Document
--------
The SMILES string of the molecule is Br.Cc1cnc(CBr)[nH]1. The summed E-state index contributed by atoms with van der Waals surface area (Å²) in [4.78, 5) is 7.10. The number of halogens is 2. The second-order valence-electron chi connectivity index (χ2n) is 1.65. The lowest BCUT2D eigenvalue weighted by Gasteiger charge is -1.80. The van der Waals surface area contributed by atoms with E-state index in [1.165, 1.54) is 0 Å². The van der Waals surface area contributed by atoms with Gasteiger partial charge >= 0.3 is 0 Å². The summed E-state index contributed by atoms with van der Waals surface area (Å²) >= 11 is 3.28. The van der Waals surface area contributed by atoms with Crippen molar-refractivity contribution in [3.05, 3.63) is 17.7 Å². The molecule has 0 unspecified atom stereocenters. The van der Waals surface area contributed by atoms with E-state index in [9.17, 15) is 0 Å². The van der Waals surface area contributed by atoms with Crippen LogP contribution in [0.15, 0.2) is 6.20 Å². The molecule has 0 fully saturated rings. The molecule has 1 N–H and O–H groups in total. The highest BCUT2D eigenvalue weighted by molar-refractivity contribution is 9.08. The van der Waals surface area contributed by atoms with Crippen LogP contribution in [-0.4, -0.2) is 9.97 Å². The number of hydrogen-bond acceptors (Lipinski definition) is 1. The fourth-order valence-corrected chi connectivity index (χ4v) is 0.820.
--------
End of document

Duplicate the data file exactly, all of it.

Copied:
The SMILES string of the molecule is Br.Cc1cnc(CBr)[nH]1. The summed E-state index contributed by atoms with van der Waals surface area (Å²) in [4.78, 5) is 7.10. The number of halogens is 2. The second-order valence-electron chi connectivity index (χ2n) is 1.65. The lowest BCUT2D eigenvalue weighted by Gasteiger charge is -1.80. The van der Waals surface area contributed by atoms with E-state index in [1.165, 1.54) is 0 Å². The van der Waals surface area contributed by atoms with Gasteiger partial charge >= 0.3 is 0 Å². The summed E-state index contributed by atoms with van der Waals surface area (Å²) >= 11 is 3.28. The van der Waals surface area contributed by atoms with Crippen molar-refractivity contribution in [3.05, 3.63) is 17.7 Å². The molecule has 0 unspecified atom stereocenters. The van der Waals surface area contributed by atoms with E-state index in [9.17, 15) is 0 Å². The van der Waals surface area contributed by atoms with Crippen LogP contribution in [0.15, 0.2) is 6.20 Å². The molecule has 0 fully saturated rings. The molecule has 1 N–H and O–H groups in total. The highest BCUT2D eigenvalue weighted by molar-refractivity contribution is 9.08. The van der Waals surface area contributed by atoms with Crippen LogP contribution in [-0.4, -0.2) is 9.97 Å². The number of hydrogen-bond acceptors (Lipinski definition) is 1. The fourth-order valence-corrected chi connectivity index (χ4v) is 0.820.